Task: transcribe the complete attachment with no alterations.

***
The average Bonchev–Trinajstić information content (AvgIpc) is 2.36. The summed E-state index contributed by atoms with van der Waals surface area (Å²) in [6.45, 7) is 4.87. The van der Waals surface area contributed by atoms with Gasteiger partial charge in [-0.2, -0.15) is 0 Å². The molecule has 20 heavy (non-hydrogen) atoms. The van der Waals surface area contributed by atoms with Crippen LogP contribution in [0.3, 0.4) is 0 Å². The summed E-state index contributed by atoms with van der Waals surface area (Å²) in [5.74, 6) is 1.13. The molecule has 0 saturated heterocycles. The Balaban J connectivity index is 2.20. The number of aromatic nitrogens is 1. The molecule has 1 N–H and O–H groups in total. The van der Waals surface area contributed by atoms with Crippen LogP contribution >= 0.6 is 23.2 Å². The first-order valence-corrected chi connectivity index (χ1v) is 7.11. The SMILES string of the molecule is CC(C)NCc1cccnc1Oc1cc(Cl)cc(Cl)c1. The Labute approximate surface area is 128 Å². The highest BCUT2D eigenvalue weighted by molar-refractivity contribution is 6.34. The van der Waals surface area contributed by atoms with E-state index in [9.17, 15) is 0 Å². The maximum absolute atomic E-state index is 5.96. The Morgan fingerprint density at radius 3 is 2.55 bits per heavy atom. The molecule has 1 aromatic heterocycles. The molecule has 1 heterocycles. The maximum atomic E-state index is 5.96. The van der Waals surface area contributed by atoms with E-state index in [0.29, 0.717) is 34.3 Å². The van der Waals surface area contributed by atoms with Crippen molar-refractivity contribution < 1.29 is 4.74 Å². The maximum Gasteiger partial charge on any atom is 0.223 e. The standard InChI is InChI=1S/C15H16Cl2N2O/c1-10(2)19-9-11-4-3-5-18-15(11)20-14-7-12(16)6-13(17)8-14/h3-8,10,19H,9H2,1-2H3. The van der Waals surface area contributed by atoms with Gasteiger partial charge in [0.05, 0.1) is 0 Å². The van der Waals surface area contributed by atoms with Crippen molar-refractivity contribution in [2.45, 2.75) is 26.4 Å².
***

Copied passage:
The average Bonchev–Trinajstić information content (AvgIpc) is 2.36. The summed E-state index contributed by atoms with van der Waals surface area (Å²) in [6.45, 7) is 4.87. The van der Waals surface area contributed by atoms with Gasteiger partial charge in [-0.2, -0.15) is 0 Å². The molecule has 20 heavy (non-hydrogen) atoms. The van der Waals surface area contributed by atoms with Crippen LogP contribution in [0.3, 0.4) is 0 Å². The summed E-state index contributed by atoms with van der Waals surface area (Å²) in [5.74, 6) is 1.13. The molecule has 0 saturated heterocycles. The Balaban J connectivity index is 2.20. The number of aromatic nitrogens is 1. The molecule has 1 N–H and O–H groups in total. The van der Waals surface area contributed by atoms with Crippen LogP contribution >= 0.6 is 23.2 Å². The first-order valence-corrected chi connectivity index (χ1v) is 7.11. The SMILES string of the molecule is CC(C)NCc1cccnc1Oc1cc(Cl)cc(Cl)c1. The Labute approximate surface area is 128 Å². The highest BCUT2D eigenvalue weighted by molar-refractivity contribution is 6.34. The van der Waals surface area contributed by atoms with E-state index in [9.17, 15) is 0 Å². The maximum absolute atomic E-state index is 5.96. The Morgan fingerprint density at radius 3 is 2.55 bits per heavy atom. The molecule has 1 aromatic heterocycles. The molecule has 1 heterocycles. The maximum atomic E-state index is 5.96. The van der Waals surface area contributed by atoms with E-state index in [0.29, 0.717) is 34.3 Å². The van der Waals surface area contributed by atoms with Crippen molar-refractivity contribution < 1.29 is 4.74 Å². The maximum Gasteiger partial charge on any atom is 0.223 e. The standard InChI is InChI=1S/C15H16Cl2N2O/c1-10(2)19-9-11-4-3-5-18-15(11)20-14-7-12(16)6-13(17)8-14/h3-8,10,19H,9H2,1-2H3. The van der Waals surface area contributed by atoms with Gasteiger partial charge in [0.05, 0.1) is 0 Å². The van der Waals surface area contributed by atoms with Crippen molar-refractivity contribution in [2.45, 2.75) is 26.4 Å².